CILC organizations celebrate Black History Month

Ebony Ball and Soul Food Dinner canceled due to COVID-19 policies

February is Black History Month, which focuses on celebrating Black culture and the experiences and history of the Black community. 

Throughout Black History Month, several student organizations such as Men of Color Advancement Association, Queer People of Color and the Association for the Advancement of Black Culture celebrated the month with guest speakers, polls and movies. These organizations are a part of the institution’s Cultural Identity Leadership Coalition.

“CILC is a diversity organization on campus,” Aaliyah Coleman, ’21, said.“It allows the various groups of people to feel represented on campus — at a (predominately white institution). These clubs allow for the various diverse members of our community to feel welcomed. It reminds that (you) are not the only one in that place … I am often the only Black woman in my class … I am sometimes the only Black person in my class. It is nice to have a place to go where my experience will not be viewed as complaining. I deserve to be heard.”

Coleman is the senior intern for the IDEAS center as well as a member of several CILC organizations. She is the co-founder of A Ladies Place and a member of Pi Phi chapter of the Zeta Phi Beta Sorority, Inc. She is also the programming coordinator for Young Born Leaders as well as a member of the Minority Association of Pre-Health Students. 

Coleman mentioned that being a member of CILC organizations enables students to gain access to additional resources and opportunities while learning about new cultures. 

“We do a lot of planning and mentoring,” said Angelica Perez-Johnston, Associate Director of the IDEAS center and advisor for CILC “We help plan multicultural field day during the fall, and cultural and heritage celebrations with our various clubs.”

The IDEAS center partnered with ABC to host two guest speakers, Christine Crowell and Evan Williams, for Black History Month. The pair discussed Black mental health and navigating life as a student of color attending a PWI.

“It’s been challenging this year because of (COVID-19) and not being on campus,” Perez-Johnston said. “Most of the planning has been virtual. We did manage to have a Black mental health panel and awareness of the Black community. ABC does most of the programming and we stand alongside (ABC). It was challenging to do anything else that wasn’t already planned.”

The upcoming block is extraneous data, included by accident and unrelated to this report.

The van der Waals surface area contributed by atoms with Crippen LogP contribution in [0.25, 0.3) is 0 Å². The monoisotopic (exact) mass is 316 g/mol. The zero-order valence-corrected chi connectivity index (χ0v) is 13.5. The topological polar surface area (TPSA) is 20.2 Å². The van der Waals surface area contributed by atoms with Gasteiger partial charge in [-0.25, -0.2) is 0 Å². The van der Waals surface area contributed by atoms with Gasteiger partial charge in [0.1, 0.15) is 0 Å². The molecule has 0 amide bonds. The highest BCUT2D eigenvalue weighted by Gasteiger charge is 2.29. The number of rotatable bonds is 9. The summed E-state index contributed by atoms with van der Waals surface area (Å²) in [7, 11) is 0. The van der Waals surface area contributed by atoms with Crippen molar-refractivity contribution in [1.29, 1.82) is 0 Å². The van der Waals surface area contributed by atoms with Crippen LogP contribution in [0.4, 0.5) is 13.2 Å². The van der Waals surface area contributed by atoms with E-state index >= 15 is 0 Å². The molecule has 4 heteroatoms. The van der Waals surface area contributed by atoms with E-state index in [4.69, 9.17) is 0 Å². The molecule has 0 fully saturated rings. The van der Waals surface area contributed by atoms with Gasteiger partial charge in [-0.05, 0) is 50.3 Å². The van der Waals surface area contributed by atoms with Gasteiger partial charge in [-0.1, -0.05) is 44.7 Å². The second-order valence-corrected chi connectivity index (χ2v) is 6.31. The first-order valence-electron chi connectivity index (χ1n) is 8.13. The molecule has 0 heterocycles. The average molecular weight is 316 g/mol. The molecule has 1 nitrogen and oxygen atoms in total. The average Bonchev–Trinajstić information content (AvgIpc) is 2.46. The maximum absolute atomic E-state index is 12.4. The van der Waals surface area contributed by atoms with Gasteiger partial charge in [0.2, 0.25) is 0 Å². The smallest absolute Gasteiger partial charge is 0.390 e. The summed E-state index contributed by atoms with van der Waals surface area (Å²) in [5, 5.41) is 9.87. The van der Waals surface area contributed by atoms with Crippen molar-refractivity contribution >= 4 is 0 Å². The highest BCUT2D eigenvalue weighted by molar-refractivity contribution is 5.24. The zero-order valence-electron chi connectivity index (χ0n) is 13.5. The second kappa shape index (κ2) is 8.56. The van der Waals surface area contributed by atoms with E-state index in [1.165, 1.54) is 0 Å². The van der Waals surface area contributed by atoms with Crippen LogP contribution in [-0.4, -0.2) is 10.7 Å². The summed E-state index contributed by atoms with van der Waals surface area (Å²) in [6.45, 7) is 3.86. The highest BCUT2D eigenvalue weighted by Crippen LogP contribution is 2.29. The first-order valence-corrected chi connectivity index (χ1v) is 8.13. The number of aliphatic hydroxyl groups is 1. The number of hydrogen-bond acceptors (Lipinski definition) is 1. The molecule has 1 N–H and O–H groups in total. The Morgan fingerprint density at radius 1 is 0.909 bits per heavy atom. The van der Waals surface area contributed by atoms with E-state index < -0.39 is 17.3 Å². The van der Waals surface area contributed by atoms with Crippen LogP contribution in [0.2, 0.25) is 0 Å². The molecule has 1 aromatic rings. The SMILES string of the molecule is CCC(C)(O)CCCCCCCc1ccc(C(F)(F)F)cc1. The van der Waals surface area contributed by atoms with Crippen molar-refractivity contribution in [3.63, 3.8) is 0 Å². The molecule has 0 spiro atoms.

Due to remote instruction occurring during the majority of February, Black History Month was celebrated remotely via social media. MOCAA shared stories of Black figures in history, QPOC shared stories of queer Black figures in history and ABC also hosted an alumni meeting on Feb. 24. ABC utilized Instagram to create a series of questions to movies where students could receive a prize for participating in the events. 

“Most of our events were cancelled due to us typically being face-to-face or close,” said Manuel Soares, ’21,  President of ABC. “It seemed to be best to have most of our Black History Month events remain virtual.”

ABC cancelled this year’s Soul Food Dinner due to COVID-19 regulations and safety concerns. 

“Typically, we would buy the food and prepare it ourselves, but because of the new regulations, we cannot prepare the food ourselves,” Soares said. “We would instead have to have Parkhurst do it for us, which wouldn’t be the same.”

Perez-Johnston explained that, unfortunately, the majority of the traditional Black History Month events had to be cancelled due to the COVID-19 pandemic. 

“Last year was ABCs 50th anniversary,” Perez-Johnston said. “Every year, they host an Ebony Ball. Last year, they did the first ever ABC awards, which recognized Black Excellence, and (hosted) the Soul Food Dinner.”

Soares commented on the low turnout for the Black History Month event as well as general club meetings this year. 

“I feel like people are missing out on opportunities,” Soares said. “(ABC has) networking and alumni connections and (our members) are now mostly juniors and seniors. We haven’t seen much turnout from underclassmen – not just us, but CILC organizations in general. We want people to know there are clubs here for people based upon identities, particularly (first-years) coming in.”